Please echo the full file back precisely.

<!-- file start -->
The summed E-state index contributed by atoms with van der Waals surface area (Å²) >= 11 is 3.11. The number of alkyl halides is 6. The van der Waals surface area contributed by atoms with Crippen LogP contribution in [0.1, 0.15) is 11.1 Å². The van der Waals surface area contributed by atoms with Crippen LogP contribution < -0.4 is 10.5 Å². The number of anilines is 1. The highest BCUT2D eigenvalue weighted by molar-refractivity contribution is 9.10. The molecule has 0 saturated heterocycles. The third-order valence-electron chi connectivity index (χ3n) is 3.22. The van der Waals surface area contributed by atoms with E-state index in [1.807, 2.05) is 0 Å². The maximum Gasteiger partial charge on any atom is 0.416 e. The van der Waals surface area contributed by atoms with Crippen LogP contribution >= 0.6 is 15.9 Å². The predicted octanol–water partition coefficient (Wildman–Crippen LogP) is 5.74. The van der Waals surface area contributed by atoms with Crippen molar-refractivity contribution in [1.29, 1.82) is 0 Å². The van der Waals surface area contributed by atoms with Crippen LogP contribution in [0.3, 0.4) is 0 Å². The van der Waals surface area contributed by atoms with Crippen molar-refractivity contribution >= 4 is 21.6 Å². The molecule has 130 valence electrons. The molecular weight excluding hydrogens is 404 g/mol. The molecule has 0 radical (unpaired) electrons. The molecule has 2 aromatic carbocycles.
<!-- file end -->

The summed E-state index contributed by atoms with van der Waals surface area (Å²) >= 11 is 3.11. The number of alkyl halides is 6. The van der Waals surface area contributed by atoms with Crippen LogP contribution in [0.1, 0.15) is 11.1 Å². The van der Waals surface area contributed by atoms with Crippen LogP contribution < -0.4 is 10.5 Å². The number of anilines is 1. The highest BCUT2D eigenvalue weighted by molar-refractivity contribution is 9.10. The molecule has 0 saturated heterocycles. The third-order valence-electron chi connectivity index (χ3n) is 3.22. The van der Waals surface area contributed by atoms with E-state index in [1.807, 2.05) is 0 Å². The maximum Gasteiger partial charge on any atom is 0.416 e. The van der Waals surface area contributed by atoms with Crippen LogP contribution >= 0.6 is 15.9 Å². The predicted octanol–water partition coefficient (Wildman–Crippen LogP) is 5.74. The van der Waals surface area contributed by atoms with Crippen molar-refractivity contribution in [1.29, 1.82) is 0 Å². The van der Waals surface area contributed by atoms with Crippen LogP contribution in [0.3, 0.4) is 0 Å². The van der Waals surface area contributed by atoms with Crippen molar-refractivity contribution >= 4 is 21.6 Å². The molecule has 130 valence electrons. The molecular weight excluding hydrogens is 404 g/mol. The molecule has 0 radical (unpaired) electrons. The molecule has 2 aromatic carbocycles.